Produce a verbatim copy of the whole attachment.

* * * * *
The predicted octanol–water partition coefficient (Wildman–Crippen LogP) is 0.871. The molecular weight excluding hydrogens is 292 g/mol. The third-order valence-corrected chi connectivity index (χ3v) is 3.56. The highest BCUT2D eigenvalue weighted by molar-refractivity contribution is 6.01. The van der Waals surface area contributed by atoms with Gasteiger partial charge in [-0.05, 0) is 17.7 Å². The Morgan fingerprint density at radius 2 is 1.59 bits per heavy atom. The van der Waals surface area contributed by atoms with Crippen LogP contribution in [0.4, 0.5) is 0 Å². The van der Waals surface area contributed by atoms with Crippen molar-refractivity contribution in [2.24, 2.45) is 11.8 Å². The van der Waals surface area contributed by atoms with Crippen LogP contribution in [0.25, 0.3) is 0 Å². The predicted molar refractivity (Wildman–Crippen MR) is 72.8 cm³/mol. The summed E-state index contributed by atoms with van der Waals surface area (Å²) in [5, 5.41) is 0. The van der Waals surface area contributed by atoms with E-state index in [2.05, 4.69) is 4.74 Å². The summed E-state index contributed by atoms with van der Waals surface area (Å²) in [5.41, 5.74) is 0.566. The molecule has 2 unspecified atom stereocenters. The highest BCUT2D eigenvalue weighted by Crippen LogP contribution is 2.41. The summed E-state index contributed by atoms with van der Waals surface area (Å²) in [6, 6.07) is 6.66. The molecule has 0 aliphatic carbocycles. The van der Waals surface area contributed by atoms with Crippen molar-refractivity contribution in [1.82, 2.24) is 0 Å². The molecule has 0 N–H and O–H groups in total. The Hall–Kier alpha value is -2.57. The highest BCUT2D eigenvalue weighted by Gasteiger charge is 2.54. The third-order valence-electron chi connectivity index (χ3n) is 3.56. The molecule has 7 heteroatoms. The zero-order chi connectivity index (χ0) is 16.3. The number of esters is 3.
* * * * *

The predicted octanol–water partition coefficient (Wildman–Crippen LogP) is 0.871. The molecular weight excluding hydrogens is 292 g/mol. The third-order valence-corrected chi connectivity index (χ3v) is 3.56. The highest BCUT2D eigenvalue weighted by molar-refractivity contribution is 6.01. The van der Waals surface area contributed by atoms with Gasteiger partial charge in [-0.05, 0) is 17.7 Å². The Morgan fingerprint density at radius 2 is 1.59 bits per heavy atom. The van der Waals surface area contributed by atoms with Crippen LogP contribution in [0.4, 0.5) is 0 Å². The van der Waals surface area contributed by atoms with Crippen molar-refractivity contribution in [2.24, 2.45) is 11.8 Å². The van der Waals surface area contributed by atoms with Crippen LogP contribution in [0.25, 0.3) is 0 Å². The predicted molar refractivity (Wildman–Crippen MR) is 72.8 cm³/mol. The summed E-state index contributed by atoms with van der Waals surface area (Å²) in [5, 5.41) is 0. The van der Waals surface area contributed by atoms with E-state index in [2.05, 4.69) is 4.74 Å². The summed E-state index contributed by atoms with van der Waals surface area (Å²) in [5.41, 5.74) is 0.566. The molecule has 2 unspecified atom stereocenters. The highest BCUT2D eigenvalue weighted by Crippen LogP contribution is 2.41. The summed E-state index contributed by atoms with van der Waals surface area (Å²) in [6, 6.07) is 6.66. The molecule has 0 aliphatic carbocycles. The van der Waals surface area contributed by atoms with Crippen molar-refractivity contribution in [1.82, 2.24) is 0 Å². The molecule has 0 N–H and O–H groups in total. The Hall–Kier alpha value is -2.57. The highest BCUT2D eigenvalue weighted by Gasteiger charge is 2.54. The third-order valence-electron chi connectivity index (χ3n) is 3.56. The molecule has 7 heteroatoms. The zero-order chi connectivity index (χ0) is 16.3. The number of esters is 3.